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Because all of America deserves a Thundering Herd breakfast biscuit.

David Landsel
August 30, 2017

Tudor's Biscuit World didn’t exist when John Denver sang the most famous song ever written about West Virginia—if it had, it's likely the world would already have known about one of the best things about the Mountain State, apart from all those country roads.

Famous for piled-high, very large and super-fluffy breakfast biscuits in the morning, all the way up to impressively old-fashioned dinner combo platters at night, the homegrown fast-casual chain was founded in the 1980s in the state capital of Charleston by Bill and Mae Tudor, hence the name.

Over time, Tudor's has become a staple of local life in dozens of communities throughout West Virginia. It stands to reason then, does it not, that the company would have tried its hand at franchising elsewhere by now?

So far, not really—to know the joys of, say, the Thundering Herd breakfast biscuit, a beast of a thing loaded up with well-spiced sausage, fluffy egg, cheese, a hash brown patty and named after that other pride of West Virginia, Marshall's football team, you'll pretty much have to do a road trip. (The closest one to New York City, it turns out, is about six and a half hours drive away, in Morgantown, WV.)

Lunch at Tudor's is a little more on the standard fast food fare side of things, honestly a bit of a comedown after those great breakfast biscuits, but don't go just yet. Dinner at Tudor's is where things get really good. Original recipe meatloaf on Thursdays, hand-pulled roast beef sandwiches on Texas toast doused in gravy, a baked steak platter, chicken fried what-have-you, sides like fried apples, pinto beans, macaroni and cheese—almost sounds like a classic coffee shop menu, right?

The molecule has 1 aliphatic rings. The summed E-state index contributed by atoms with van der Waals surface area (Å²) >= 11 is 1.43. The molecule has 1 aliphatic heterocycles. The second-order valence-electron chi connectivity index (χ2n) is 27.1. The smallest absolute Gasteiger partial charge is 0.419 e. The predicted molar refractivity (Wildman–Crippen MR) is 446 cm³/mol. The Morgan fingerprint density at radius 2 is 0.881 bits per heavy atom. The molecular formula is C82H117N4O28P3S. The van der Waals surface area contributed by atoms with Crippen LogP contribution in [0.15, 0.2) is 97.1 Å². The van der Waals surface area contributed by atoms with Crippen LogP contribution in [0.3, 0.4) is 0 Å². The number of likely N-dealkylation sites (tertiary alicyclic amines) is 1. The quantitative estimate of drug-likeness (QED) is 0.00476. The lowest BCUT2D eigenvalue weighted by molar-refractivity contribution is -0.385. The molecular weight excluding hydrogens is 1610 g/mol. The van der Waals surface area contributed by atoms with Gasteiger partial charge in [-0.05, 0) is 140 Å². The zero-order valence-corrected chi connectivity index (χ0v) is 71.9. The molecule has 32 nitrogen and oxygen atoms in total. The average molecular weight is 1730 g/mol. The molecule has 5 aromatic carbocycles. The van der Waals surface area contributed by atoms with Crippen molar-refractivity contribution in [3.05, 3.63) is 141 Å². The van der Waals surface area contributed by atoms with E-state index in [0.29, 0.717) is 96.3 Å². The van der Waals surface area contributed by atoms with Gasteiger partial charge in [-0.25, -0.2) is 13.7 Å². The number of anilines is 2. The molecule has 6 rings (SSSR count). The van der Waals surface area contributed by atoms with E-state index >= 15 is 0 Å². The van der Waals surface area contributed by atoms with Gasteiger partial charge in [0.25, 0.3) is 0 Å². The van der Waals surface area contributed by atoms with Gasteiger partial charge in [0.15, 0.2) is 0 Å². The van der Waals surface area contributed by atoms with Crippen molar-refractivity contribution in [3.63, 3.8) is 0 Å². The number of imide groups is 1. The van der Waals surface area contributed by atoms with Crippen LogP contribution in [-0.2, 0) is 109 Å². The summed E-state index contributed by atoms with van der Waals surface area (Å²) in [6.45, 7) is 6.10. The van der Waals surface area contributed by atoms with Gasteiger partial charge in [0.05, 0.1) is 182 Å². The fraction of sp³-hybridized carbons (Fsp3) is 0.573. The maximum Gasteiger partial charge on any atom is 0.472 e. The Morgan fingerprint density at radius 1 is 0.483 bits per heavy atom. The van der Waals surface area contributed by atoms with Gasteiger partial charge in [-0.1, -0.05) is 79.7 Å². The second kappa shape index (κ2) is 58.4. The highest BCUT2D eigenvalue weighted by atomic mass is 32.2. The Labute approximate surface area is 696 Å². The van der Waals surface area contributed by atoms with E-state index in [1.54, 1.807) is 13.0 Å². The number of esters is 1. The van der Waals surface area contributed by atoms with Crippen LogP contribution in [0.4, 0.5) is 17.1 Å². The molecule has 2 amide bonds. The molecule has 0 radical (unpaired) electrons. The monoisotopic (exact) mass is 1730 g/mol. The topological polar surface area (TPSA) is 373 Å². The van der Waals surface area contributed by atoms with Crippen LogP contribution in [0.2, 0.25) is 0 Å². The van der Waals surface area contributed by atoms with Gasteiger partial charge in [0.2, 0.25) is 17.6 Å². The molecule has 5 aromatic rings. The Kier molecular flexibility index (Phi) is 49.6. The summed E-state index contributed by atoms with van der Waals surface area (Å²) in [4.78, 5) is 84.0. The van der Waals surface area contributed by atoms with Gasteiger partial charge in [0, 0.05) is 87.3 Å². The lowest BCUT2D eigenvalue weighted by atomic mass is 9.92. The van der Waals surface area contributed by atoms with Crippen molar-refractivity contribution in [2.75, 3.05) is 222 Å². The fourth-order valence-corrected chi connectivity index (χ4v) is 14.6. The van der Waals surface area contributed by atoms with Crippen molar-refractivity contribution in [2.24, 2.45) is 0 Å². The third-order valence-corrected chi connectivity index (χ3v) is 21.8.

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That's the way Tudor's customers like it—company executive Oshel Craigo (a former state senator, by the way) has spoken of the company's aim toward older audiences, with a target demographic being age 35 and up. (Though, really, who says you have to be of retirement age to appreciate a good-value dinner combo.)

Tudor's isn't the only chain West Virginia keeps largely to itself. Should you be in the mood for Italian—many West Virginians quite often are, which isn't surprising, given the state's extensive Italian-American heritage—there's also Gino's Pizza and Spaghetti, an even less-widely appreciated spot for subs, baked spaghetti, pizza bread (basically a pizza in a sandwich) and wings. If you're wondering where to find a Gino's, you'll often need only to look next door to the Tudor's—in many cases the two chains share a building. (It's like those Taco Bell/KFC combos, except in West Virginia.)

Gino's may never make it very far out of the state, but there's exciting news for Tudor's fans unlucky enough to not live nearby—the first Tudor's ever to open less than a couple of hours from the original location in Charleston made its debut last year in Panama City, Florida. (A couple of other locations have snuck out of the state and into nearby towns in Ohio and Kentucky, as well.)

Could this be the start of something big? The company has long preferred to err on the side of caution where expansion is concerned, but there has definitely been growth in recent years—if this Florida venture goes well, maybe they'll start getting more adventurous. Look, if Chick-Fil-A could eventually find their way everywhere from Midtown Manhattan to Seattle, anything's possible.

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